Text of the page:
Math 566

This page will be used to post response to feedback. I will try to explain why I am or am not taking the suggested actions. Of course I will not post every feedback that I receive; reserving the right to not post positive ones that I do not think require a reply as well as negative ones that are inappropriate (though feel free to send positive ones as well, it is helpful for me to know what you think is working well in the class.)

February 7, 2007

Feedback: I think the homework assignments are to long. We are generally doing 20-30 problems, however these problems take a very long time and can be extremely frustrating to figure out. It is very difficult, and time consuming, to try and solve problems using the limited number of examples we get in class. It just seems like the assignments are taking way too much time for a 3 credit hour course.

Response: Individual homework comprises 35% of your final grade, so it should be difficult and time consuming. There are more examples given in the textbook as well as the handouts. This is a 500 level course so you are expected to be able to read the textbook on your own without having every example presented at the blackboard. The number of problems you have been given each week thus far has been: 1/12/07: 24 problems (over 1.5 weeks), 1/19/07: 15 problems, 1/26/07: 14 problems, 2/2/07: 16 problems, 2/9/07: 22 problems. So you really are not generally doing 20-30 problems per week, you are actually doing about 17 problems every 7 days. It is expected that you spend at least 2 hours outside of class for every 1 hour in class, so you should be spending at least 6 hours per week outside of class on this material. So even if 2 hours of that is spent just reading the material, that leaves 4 hours for homework problems. Some of the problems may take 20-30 minutes to figure out, but others will take 1-2 minutes. You have also been encouraged to work in groups which would speed up the homework.

January 21, 2007

Feedback: I think a batch of sample problems (in the book or otherwise) and a set of soultions would be very helpful for studying for the midterm. It would give us more practice and allow us to see what kind of stuff you will be testing us on. I'd really appreciate a set of sample problems and solutions (or maybe just questions in the book that have solutions in the back) that would allow us to practice more. You could even send out an email that contains the numbers since you won't be here all this week. Thanks!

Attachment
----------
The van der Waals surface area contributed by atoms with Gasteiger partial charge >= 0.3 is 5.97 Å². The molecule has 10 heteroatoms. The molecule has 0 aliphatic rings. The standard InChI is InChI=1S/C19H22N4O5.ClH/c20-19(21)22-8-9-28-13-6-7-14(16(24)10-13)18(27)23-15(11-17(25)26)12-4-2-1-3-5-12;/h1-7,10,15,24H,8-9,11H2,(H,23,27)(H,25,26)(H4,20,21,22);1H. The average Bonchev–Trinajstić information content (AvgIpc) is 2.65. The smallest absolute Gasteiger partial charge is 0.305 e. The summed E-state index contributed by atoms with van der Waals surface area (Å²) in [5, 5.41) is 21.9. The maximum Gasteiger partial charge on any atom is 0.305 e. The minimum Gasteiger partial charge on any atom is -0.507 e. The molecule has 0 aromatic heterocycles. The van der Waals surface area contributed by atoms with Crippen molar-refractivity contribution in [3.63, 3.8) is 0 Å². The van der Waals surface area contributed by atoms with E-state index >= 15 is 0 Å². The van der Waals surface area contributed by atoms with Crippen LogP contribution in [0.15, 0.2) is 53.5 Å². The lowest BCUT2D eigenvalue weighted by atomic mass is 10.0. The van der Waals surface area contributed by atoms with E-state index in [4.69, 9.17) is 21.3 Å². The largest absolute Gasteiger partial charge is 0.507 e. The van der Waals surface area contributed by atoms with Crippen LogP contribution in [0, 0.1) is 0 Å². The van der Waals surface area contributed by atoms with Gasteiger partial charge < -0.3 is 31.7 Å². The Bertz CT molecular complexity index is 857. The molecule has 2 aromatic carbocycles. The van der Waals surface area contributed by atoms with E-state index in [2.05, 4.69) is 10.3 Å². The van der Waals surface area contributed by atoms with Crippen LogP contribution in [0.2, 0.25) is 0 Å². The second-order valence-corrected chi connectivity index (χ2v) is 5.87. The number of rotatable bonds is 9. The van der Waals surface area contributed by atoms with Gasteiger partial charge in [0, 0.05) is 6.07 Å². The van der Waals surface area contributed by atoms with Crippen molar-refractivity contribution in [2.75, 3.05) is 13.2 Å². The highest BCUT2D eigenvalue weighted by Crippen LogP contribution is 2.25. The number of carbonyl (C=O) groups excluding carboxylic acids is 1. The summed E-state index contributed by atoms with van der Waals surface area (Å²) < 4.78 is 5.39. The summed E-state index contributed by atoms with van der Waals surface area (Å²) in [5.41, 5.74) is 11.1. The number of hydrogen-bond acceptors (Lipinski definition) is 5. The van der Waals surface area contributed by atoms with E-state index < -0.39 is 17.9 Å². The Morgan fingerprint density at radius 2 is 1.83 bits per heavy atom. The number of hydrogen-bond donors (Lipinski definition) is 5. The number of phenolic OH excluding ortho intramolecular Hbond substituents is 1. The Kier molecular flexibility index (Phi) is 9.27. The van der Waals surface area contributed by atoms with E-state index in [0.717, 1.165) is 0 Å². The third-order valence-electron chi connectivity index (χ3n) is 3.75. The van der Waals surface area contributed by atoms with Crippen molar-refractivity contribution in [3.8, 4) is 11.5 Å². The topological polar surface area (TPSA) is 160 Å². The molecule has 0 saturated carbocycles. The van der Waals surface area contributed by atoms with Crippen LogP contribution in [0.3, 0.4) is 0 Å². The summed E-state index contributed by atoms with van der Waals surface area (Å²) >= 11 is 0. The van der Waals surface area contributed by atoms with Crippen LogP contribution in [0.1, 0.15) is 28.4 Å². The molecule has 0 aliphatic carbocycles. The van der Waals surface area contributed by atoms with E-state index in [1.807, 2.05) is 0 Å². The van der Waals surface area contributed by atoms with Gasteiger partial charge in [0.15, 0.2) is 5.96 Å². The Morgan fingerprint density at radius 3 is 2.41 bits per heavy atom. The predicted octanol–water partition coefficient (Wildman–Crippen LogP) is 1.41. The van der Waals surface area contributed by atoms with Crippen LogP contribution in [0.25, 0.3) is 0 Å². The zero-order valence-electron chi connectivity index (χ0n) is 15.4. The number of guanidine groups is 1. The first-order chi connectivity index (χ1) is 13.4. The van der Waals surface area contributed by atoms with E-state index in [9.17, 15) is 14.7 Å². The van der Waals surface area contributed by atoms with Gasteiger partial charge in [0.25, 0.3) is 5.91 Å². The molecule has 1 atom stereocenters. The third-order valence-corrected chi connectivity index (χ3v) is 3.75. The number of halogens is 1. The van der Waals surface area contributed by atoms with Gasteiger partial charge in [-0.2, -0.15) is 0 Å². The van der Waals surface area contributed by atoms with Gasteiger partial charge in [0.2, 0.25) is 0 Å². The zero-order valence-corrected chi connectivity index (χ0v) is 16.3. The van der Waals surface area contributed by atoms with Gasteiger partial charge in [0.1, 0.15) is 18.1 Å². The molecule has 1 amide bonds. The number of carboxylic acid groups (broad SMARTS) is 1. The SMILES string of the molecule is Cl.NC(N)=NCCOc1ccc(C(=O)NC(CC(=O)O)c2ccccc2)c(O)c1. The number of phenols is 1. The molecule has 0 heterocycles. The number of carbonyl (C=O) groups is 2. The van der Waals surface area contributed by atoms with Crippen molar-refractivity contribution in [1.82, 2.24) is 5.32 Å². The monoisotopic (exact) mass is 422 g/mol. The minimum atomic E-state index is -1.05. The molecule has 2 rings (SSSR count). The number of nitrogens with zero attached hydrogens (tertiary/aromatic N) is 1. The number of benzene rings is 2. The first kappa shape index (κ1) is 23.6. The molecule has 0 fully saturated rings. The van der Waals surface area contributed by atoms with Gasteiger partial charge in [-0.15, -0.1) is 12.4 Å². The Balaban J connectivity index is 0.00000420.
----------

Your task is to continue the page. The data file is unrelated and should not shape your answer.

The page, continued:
Response: You should view the homework problems as a guide for what will be on the exam. I hesitate to recommend sample problems because when an exam problem turns out to be different from ones recommended some people will undoubtably be upset and complain. If you would like more problems to work, I suggest you just go through and do the ones that were not assigned but are similar to the ones assigned. If I assigned #19 and it turns out #18 is solved in the back of the book, go ahead and work #18 for practice.

January 15, 2007

Feedback: Will you please talk about the last theorem in ch 6.3? It's the one that says; n = n1 + n2 + n3 + ... + nk, so N(perm) = n!/n1!n2!n3!...nk! I have no clue why it's there.

Response: If you recall in class we talked about how many distinguishable ways we could rearrange the letters of "Honolulu". What Theorem 6.4.2 is doing is telling you a formula that you could apply to solve this problem if you didn't want to think about it. However, I would encourage you to ignore the statement of the theorem and focus on the method we used in class to solve the problem. I often find in these counting arguments it can be difficult to remember which theorem to apply to which situation, so if you know the basics and can use them to get the correct answer without appealing to all of the specialized theorems you are in a much better situation. If you'd still like an explanation of where that formula comes from, let me know and I can show you.

January 12, 2007

Feedback: A few things, I was wondering if you could possible do just one more example of the binomial theorem. Also, I think it would be helpful if you could write a little larger on the board. Finally, I know this one is a harder habit to get used to, but I think its really helpful when you are writing the problem on the board if you could read what your writing as you write it. This allows students to copy what you are saying and not have to look up at the board while trying to copy. Thanks.

Response: We will do a couple more examples of the binomial theorem in class. I will also work on the writing larger and saying what I am writing. Please feel free to let me know during class if I begin to write too small as well. The very limited blackboard space in our classroom can be a negative influence on my writing size, so a reminder is always helpful!